14 April 2002
San Marino GP 2002 - Schu in a class of his own.
Michael Schumacher celebrated becoming the longest-serving Ferrari driver in history by leading a comfortable 1-2 finish for the Scuderia in front of its adoring tifosi.
The German was only briefly headed during the pit-stops - by team-mate Rubens Barrichello - as he cruised to a 17secs win in the San Marino Grand Prix adding a fourth podium finish to those already achieved this season, and extending his world record for victories to 56.
Just as in the previous day's F3000 support race, the top four finished in grid order but, again like the Saturday event, this belied the battle for positions going on in the leader's wake. Unlike the F3000 race, however, most of Sunday's positional alterations took place in the pits.
While Schumacher Sr got away best of all to lead into Tamburello for the first time, it was younger brother Ralf who followed him through the opening corner, having repeated his rapid start of 2001 to slot in behind the Ferrari. Indeed, so quick was Ralf's take-off, he had to lock up his wheels to avoid collecting his sibling in the braking zone.
Barrichello faltered slightly and, despite lining his F2002 up for a straighter run into the curve that ends the main straight, was forced to slot between the two Williams entries, with Juan Montoya also making a slow start in fourth.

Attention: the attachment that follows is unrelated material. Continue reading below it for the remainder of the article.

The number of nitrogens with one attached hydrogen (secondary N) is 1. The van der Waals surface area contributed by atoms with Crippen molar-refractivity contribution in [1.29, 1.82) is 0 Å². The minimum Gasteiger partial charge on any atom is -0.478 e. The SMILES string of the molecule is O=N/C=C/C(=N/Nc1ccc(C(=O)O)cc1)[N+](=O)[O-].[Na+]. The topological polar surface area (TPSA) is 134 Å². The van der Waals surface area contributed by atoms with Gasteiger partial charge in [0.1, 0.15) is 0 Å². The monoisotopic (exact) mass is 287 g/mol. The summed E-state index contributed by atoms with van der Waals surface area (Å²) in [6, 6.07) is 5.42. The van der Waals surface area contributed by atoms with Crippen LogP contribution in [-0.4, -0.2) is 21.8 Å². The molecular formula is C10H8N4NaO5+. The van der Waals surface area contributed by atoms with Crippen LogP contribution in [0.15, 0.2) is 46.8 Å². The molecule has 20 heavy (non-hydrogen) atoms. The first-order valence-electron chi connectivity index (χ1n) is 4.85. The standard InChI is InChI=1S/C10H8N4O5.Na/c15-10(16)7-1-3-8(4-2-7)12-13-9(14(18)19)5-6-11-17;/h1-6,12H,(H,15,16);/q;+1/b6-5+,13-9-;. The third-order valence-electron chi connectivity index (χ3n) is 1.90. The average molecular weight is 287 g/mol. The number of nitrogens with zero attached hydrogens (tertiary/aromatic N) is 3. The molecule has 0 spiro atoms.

Behind the leading quartet, however, both McLaren and Sauber struggled to get away cleanly, with the Renaults of Jarno Trulli and Jenson Button making the most of their superior launch control system to vault past the Swiss cars. Both could have gone further has David Coulthard and Kimi Raikkonen not fanned out across the road, with the Finn slotting into fifth at Tamburello.
The order remained unchanged over the opening ten laps, but Schumacher was already beginning to disappear at the front, easing out an eight-second advantage over his brother. At the other end of the grid, Toyota's Allan McNish was out, his TF102 failing to get off the line after losing all drive when the lights went out.
The Scot was quickly joined on the sidelines by Jordan's Takuma Sato, whose car became stuck in gear on lap five. The Japanese rookie prolonged his departure by making it back to the pits for repairs, but whatever the Jordan mechanics managed to do lasted until the first corner of his return when the 'box refused to select anything other than first.
Jordan's miserable day was compounded when Giancarlo Fisichella pulled off with a similar problem some 14 laps later, but at least the predicted rain did not return to frustrate a team that had shown so much promise ion the wet conditions of Friday.
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